In 1995 Murray and Ishbel sold the ranch and bought an acreage on Stone Road, near Valemount. More busy years followed. A new house was brought in, the old one moved out. There were new flower beds to plan and plant and a vegetable garden to get in order. Ishbel continued to be involved with the Historic Society, never content to rest on her laurels, she conceived the outfitting display for the basement of the museum and got Mac to build her a wooden packhorse.
The quilting was ramped up a notch too as the grandchildren were graduating one after the other, two one year, and Ishbel made each of them a quilt to mark their achievement. In 1996 Murray and Ishbel celebrated their 50th wedding anniversary.
After Murray’s passing in 1999 Ishbel moved to Valemount, making a home for herself at 4th and Cedar, planting bulbs and ranch roses. It was during this time that Ishbel met Susan Feddema-Leonard of the Wilmore Wilderness Foundation. Susan shared Ishbel’s passion for history, specifically the history of the outfitters who built the trails through the Wilmore where the Hargreaves horses once ranged during winter. Ishbel gave Susan the gift of her memories, her journals, and her photographs and Susan gave Ishbel the gift of two final horse trips into the country of her youth. Together they gave the world the gift of the People and Peaks history books and the documentary film Women of the Wilmore.
Ishbel was predeceased by her husband Murray, her sister Margie, her son-in-law Bruce Graham and her brother-in-law Buster Duncan. She is survived by her six children, Margie, Art (Marilyn), Les (Julie), Mac (Deb), Louise (Lyle), Russell (Merina), by 13 grandchildren and 25 great grandchildren, and by her nieces Ellen and Carman Anne and her nephew Rex and their families.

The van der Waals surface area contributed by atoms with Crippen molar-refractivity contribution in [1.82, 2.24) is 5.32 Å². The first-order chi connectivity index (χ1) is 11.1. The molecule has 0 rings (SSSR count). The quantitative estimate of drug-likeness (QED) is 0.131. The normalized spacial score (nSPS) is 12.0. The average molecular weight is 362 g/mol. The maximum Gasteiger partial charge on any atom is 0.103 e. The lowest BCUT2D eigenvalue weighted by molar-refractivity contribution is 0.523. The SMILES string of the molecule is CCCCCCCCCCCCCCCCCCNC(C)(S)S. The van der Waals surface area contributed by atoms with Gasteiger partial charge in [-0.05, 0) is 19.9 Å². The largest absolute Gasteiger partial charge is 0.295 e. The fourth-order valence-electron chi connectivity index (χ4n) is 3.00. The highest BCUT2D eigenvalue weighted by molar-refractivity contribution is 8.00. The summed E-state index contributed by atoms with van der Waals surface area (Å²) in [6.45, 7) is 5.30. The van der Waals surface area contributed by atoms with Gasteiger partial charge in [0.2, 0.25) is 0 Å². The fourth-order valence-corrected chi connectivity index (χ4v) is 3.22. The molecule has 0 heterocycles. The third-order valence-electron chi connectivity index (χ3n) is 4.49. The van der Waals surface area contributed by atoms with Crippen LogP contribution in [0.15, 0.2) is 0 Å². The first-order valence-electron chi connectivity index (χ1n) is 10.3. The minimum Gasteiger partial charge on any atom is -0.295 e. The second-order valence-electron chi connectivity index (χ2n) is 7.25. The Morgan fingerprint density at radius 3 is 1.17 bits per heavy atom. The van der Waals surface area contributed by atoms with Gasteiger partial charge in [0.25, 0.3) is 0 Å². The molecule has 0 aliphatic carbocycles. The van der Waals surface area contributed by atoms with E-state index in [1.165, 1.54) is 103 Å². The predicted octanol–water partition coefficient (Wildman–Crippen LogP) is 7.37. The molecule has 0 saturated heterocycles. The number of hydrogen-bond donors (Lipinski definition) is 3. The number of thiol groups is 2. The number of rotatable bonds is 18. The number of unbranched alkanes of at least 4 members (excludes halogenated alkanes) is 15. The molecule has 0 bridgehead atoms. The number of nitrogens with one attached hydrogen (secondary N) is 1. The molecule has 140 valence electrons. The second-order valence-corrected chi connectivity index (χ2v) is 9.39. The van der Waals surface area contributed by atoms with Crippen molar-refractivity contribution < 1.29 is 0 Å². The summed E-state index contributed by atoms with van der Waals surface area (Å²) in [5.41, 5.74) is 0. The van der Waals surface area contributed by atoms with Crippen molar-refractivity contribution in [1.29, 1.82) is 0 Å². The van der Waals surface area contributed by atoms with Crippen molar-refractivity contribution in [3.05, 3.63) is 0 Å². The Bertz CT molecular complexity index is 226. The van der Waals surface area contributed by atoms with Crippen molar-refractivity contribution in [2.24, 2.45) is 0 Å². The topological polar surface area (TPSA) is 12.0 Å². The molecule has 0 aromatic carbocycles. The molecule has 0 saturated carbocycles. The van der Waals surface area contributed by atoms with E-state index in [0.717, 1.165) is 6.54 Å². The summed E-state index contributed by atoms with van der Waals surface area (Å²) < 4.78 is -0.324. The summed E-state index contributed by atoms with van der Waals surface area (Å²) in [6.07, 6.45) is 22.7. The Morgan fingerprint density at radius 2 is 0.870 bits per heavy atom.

Ishbel loved her family. She was proud of her kids, her grand-kids, and their kids and was always quick to share stories of their achievements and their escapades. She was more than willing to get in the truck and head out, however far, to attend a competition, a graduation, a wedding, a birthday, an anniversary. She was equally happy when the family came to her.
Grandchildren remember time spent picking blueberries, or gathering firewood, or searching for Easter eggs hidden outside. Extended family and friends remember boisterous card games (apricot brandy was mentioned a few times) and all manner of celebrations. She loved music – her television was always set to the music channel, and she enjoyed cooking, especially for appreciative eaters. She loved flowers, tame and wild, and she was always interested in the world around her, the plants, the critters, the weather, the rocks, the people. She was a gracious and generous host, there was always room at her table for one more, and there was always something in the cookie tin, or in the fridge or the freezer no matter the hour. She will be missed.
Ishbel passed away in Jasper Oct 24th 2014 at the age of 90 years.